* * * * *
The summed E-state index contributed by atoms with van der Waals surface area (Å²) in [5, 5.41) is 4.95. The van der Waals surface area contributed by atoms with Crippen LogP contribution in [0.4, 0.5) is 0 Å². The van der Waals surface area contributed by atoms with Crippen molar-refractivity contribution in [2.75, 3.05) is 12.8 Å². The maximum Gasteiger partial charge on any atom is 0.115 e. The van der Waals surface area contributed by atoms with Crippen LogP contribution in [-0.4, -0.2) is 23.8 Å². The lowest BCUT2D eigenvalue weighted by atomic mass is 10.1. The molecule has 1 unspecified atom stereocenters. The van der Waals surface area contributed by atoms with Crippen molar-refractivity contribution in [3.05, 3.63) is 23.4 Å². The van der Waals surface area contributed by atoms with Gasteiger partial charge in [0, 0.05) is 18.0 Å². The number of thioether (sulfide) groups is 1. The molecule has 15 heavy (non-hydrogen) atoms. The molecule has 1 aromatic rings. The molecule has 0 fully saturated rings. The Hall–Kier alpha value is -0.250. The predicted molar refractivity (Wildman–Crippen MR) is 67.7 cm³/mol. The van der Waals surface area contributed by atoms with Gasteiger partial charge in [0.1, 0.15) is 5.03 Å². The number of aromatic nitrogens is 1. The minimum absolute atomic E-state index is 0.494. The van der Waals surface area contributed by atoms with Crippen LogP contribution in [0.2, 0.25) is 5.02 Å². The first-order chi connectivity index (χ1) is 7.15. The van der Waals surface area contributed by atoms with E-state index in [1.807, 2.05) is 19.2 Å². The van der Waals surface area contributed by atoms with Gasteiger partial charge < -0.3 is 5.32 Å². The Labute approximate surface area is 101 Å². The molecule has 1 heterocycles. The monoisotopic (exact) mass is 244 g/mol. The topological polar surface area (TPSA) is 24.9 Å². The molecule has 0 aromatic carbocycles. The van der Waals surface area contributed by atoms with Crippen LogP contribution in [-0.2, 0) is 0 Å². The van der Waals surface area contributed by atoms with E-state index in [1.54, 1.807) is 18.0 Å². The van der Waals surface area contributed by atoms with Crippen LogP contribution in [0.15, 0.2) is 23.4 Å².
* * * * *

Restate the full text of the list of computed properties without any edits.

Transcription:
The summed E-state index contributed by atoms with van der Waals surface area (Å²) in [5, 5.41) is 4.95. The van der Waals surface area contributed by atoms with Crippen LogP contribution in [0.4, 0.5) is 0 Å². The van der Waals surface area contributed by atoms with Crippen molar-refractivity contribution in [2.75, 3.05) is 12.8 Å². The maximum Gasteiger partial charge on any atom is 0.115 e. The van der Waals surface area contributed by atoms with Crippen LogP contribution in [-0.4, -0.2) is 23.8 Å². The lowest BCUT2D eigenvalue weighted by atomic mass is 10.1. The molecule has 1 unspecified atom stereocenters. The van der Waals surface area contributed by atoms with Crippen molar-refractivity contribution in [3.05, 3.63) is 23.4 Å². The van der Waals surface area contributed by atoms with Gasteiger partial charge in [0, 0.05) is 18.0 Å². The number of thioether (sulfide) groups is 1. The molecule has 15 heavy (non-hydrogen) atoms. The molecule has 1 aromatic rings. The molecule has 0 fully saturated rings. The Hall–Kier alpha value is -0.250. The predicted molar refractivity (Wildman–Crippen MR) is 67.7 cm³/mol. The van der Waals surface area contributed by atoms with Gasteiger partial charge in [0.1, 0.15) is 5.03 Å². The number of aromatic nitrogens is 1. The minimum absolute atomic E-state index is 0.494. The van der Waals surface area contributed by atoms with Crippen LogP contribution in [0.2, 0.25) is 5.02 Å². The first-order chi connectivity index (χ1) is 7.15. The van der Waals surface area contributed by atoms with E-state index in [1.807, 2.05) is 19.2 Å². The van der Waals surface area contributed by atoms with Gasteiger partial charge < -0.3 is 5.32 Å². The Labute approximate surface area is 101 Å². The molecule has 1 heterocycles. The monoisotopic (exact) mass is 244 g/mol. The topological polar surface area (TPSA) is 24.9 Å². The molecule has 0 aromatic carbocycles. The van der Waals surface area contributed by atoms with Crippen LogP contribution in [-0.2, 0) is 0 Å². The van der Waals surface area contributed by atoms with E-state index in [1.54, 1.807) is 18.0 Å². The van der Waals surface area contributed by atoms with Crippen LogP contribution in [0.15, 0.2) is 23.4 Å².